Sperm Whale

Female sperm whales are physically mature when they reach 30 years old, at an average size of 35 feet long (11 metres) whereas male sperm whales grow substantially until their mid-30s and don't reach physical maturity until 50 years of age, at roughly 52 feet long (16 metres).

Most sperm whale females form bonds with other females in their families and create matriarchal groups of up to 12 females and their young. They stay with the same group in tropical waters for most of their lives.

Males on the other hand, leave their group before their early 20s and find other males around their size and age to create new social groups. As they get older, they migrate toward the poles and some sexually mature males return to tropical breeding grounds to mate.

According to research that studied mitochondrial DNA (genes that are passed to offspring from their mothers), all living sperm whales are derived from one single grandmother more than 80,000 years ago!

How much do sperm whales weigh?

While some adult sperm whales can be as big as 68 feet (20 metres), male sperm whales reach physical maturity at 52 feet (about 16 metres) and weigh up to 80 tons (179,200 pounds).

About three times smaller, female sperm whales grow to an average of 40 feet long.

How far do sperm whales migrate?

Sperm whales are found throughout the world's oceans, including in and near the ice in the Arctic and Antarctic. Where they live depends on their food source, and whether conditions are suitable for breeding and their habitat can change depending on the age and sex of the group.

Unlike some more predictable whale migrations, such as baleen whales, sperm whale migration is not well understood. Some sperm whale populations seem to have different migration patterns depending on their life history: adult males tend to make longer migrations into mild waters while female sperm whales and young sperm whales stay in more tropical waters all year long.

Sperm whale predators

Despite having few predators and a reduction in whaling practices, several countries throughout the world have granted sperm whales legal protection from various dangers, including:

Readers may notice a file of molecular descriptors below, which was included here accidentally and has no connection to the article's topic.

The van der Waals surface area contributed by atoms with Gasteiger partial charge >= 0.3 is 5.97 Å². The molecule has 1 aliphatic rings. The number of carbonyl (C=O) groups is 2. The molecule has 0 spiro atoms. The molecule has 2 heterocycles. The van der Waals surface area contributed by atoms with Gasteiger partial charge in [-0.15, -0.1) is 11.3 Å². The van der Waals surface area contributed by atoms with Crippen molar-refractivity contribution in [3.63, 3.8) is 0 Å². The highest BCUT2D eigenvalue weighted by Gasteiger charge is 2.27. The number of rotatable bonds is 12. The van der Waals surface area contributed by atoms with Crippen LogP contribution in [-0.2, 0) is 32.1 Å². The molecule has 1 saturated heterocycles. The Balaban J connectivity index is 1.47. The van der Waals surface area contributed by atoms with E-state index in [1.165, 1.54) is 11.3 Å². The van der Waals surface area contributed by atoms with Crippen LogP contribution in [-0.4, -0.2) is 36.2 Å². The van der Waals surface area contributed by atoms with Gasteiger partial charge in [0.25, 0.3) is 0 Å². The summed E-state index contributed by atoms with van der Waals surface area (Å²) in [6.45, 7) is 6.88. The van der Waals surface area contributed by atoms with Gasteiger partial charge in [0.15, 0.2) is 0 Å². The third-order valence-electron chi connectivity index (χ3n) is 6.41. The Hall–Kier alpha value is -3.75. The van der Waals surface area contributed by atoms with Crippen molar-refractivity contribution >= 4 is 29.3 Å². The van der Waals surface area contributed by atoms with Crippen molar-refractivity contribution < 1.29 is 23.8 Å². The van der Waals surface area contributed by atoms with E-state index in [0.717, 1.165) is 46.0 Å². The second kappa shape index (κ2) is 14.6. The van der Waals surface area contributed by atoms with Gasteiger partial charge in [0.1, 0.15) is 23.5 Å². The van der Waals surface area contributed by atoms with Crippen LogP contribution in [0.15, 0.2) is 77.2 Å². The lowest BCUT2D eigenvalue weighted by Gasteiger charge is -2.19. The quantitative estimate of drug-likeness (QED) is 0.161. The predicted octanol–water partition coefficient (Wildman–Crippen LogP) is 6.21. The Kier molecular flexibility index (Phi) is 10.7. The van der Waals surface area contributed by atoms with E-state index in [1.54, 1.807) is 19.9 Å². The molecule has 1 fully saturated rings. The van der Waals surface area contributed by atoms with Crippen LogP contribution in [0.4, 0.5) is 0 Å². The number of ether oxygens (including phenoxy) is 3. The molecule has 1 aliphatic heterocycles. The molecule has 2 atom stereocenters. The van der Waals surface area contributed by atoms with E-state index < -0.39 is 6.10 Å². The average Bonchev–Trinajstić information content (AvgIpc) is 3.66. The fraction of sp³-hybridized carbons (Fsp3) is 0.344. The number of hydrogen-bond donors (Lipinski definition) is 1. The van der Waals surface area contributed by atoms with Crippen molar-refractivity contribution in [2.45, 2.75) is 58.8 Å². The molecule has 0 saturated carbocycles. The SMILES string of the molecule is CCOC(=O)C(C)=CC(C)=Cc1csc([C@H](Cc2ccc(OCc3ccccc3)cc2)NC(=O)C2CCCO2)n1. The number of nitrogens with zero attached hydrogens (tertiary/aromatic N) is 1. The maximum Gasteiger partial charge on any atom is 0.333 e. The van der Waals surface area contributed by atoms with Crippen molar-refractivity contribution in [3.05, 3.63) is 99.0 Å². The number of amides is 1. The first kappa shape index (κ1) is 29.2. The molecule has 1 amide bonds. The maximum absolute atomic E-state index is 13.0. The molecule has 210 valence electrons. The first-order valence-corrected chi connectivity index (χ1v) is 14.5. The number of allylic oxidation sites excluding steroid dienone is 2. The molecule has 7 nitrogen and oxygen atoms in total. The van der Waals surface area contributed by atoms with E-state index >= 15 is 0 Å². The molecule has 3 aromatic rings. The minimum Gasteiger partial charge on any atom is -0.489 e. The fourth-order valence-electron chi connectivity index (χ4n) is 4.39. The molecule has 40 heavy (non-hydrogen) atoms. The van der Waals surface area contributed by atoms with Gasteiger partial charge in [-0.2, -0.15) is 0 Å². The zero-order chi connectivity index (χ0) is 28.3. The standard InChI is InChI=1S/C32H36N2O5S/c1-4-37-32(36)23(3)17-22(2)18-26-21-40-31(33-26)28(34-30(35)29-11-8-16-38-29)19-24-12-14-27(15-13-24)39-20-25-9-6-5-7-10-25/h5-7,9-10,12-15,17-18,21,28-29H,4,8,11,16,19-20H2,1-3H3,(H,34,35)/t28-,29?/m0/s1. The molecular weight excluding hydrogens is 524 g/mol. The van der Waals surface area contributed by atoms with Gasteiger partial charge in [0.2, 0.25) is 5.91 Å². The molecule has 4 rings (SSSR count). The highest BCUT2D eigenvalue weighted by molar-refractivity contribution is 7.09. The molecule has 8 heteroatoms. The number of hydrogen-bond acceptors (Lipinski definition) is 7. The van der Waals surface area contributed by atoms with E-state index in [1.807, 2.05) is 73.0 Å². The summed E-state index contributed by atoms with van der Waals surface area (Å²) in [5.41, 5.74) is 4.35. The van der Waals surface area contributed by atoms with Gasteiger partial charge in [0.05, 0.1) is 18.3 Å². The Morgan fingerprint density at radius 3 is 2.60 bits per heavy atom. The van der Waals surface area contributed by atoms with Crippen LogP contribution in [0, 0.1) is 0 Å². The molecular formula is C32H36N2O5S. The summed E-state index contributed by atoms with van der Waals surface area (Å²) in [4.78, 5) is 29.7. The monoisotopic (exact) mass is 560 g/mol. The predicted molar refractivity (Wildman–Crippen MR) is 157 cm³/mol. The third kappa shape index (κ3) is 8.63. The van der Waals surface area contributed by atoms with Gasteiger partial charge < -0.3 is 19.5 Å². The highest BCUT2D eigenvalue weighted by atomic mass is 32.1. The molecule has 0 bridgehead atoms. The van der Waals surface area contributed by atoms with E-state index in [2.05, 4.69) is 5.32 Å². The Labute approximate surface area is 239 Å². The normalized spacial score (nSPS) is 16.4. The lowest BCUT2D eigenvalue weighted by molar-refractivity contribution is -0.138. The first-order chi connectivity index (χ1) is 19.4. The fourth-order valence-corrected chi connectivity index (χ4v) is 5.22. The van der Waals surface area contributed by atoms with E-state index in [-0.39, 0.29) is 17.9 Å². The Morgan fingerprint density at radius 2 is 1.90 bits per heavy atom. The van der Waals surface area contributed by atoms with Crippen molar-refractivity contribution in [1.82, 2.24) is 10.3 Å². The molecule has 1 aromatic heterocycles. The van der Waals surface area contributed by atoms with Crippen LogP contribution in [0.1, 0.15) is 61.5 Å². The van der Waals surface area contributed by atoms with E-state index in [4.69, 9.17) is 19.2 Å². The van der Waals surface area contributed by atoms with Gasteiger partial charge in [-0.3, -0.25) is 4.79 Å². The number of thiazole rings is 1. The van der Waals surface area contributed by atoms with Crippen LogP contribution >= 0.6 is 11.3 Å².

Ocean Noise Pollution

Since sperm whales rely on sound to communicate and feed, noise from ships and other human causes can impact the lives of sperm whales. Sperm whales are known to make clicking sounds to navigate their surroundings, as well as whistles, groans, trills, chirps, squawks, yelps and pants to communicate with others that can be interrupted by ocean noise pollution.

Fishing gear

Sperm whales can get caught up and entangled in fishing gear that can compromise their ability to hunt, swim, or breed and can cause injury and death.

Sperm whales have also been known to remove fish from fishing gear, this is known as depredation, and scientists believe this may be a learned, yet risky, behavior. Being near ships and fishing gear increases the whales chances of injury.

Polluted waters

While more research needs to be done to understand the effects of oil spills and contaminants on sperm whales and their habitats, it is known that debris found in the water can be ingested by sperm whales, leading to injury, illness and death.

Large ships

As ocean traffic increases, so too does the risk of collision for sperm whales.

Since sperm whales sleep and recover from deep dives near the surface of the water, they are more susceptible to being struck by large vessels.

Sperm whale sightings

Because sperm whales spend so much of their time hunting prey at deep sea levels, spotting a sperm whale near the coast is highly unlikely, instead sightings increase over deep water.

Sperm Whale

Consider Antarctic expeditions such as Crossing the Circle: Southern Expedition or Antarctic Express: Crossing the Circle, or the Spitsbergen Explorer: Wildlife Capital of the Arctic for your chance to see whales in their natural habitat.

Timing is important too to see sperm whales, so book your adventure for the best time to see whales in Antarctica and best times to enjoy Svalbard Whale Watching.

Current estimates suggest there could be about 360,000 sperm whales in the oceans, so book your travel for your chance to see sperm whales today.

In this article